Implications of the Hemoglobin Glycation Index on the Diagnosis of Prediabetes and Diabetes.

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Journal of Clinical Endocrinology & Metabolism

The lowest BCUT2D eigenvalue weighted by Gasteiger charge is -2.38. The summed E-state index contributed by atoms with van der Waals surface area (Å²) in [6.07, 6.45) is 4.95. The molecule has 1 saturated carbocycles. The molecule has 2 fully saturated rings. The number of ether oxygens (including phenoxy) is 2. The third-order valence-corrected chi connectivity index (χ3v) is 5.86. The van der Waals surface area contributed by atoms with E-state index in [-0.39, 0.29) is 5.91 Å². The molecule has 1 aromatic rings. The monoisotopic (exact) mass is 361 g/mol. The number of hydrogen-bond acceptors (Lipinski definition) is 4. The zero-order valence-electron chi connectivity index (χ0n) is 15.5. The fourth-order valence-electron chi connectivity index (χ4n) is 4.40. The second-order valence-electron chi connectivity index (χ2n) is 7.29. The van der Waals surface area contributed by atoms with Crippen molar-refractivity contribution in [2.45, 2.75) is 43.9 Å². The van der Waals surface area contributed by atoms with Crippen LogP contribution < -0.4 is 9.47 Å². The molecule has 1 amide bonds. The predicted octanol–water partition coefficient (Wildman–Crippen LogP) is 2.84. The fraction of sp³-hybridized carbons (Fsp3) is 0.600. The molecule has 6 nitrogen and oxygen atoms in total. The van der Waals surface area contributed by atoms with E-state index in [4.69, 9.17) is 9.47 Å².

Objective: Fasting plasma glucose (FPG), 2-hour plasma glucose (2hPG) from a 75-g oral glucose tolerance test (OGTT) and glycated hemoglobin (HbA1c) can lead to different results when diagnosing prediabetes and diabetes. The Hemoglobin Glycation Index (HGI) quantifies the interindividual variation in glycation resulting in discrepancies between FPG and HbA1c. We used data from the Vitamin D and Type 2 Diabetes (D2d) study to calculate HGI, to identify HGI-associated variables, and to determine how HGI affects prediabetes and diabetes diagnosis.Measurements: A linear regression equation [HbA1c (%) = 0.0164 × FPG (mg/dL) + 4.2] was derived using the screening cohort (n = 6829) and applied to calculate predicted HbA1c. This was subtracted from the observed HbA1c to determine HGI in the baseline cohort with 2hPG data (n = 3945). Baseline variables plus prediabetes and diabetes diagnosis by FPG, HbA1c, and 2hPG were compared among low, moderate, and high HGI subgroups.Results: The proportion of women and Black/African American individuals increased from low to high HGI subgroups. Mean FPG decreased and mean HbA1c increased from low to high HGI subgroups, consistent with the HGI calculation; however, mean 2hPG was not significantly different among HGI subgroups.Conclusions: High HGI was associated with Black race and female sex as reported previously. The observation that 2hPG was not different across HGI subgroups suggests that variation in postprandial glucose is not a significant source of population variation in HGI. Exclusive use of HbA1c for diagnosis will classify more Black individuals and women as having prediabetes compared with using FPG or 2hPG.

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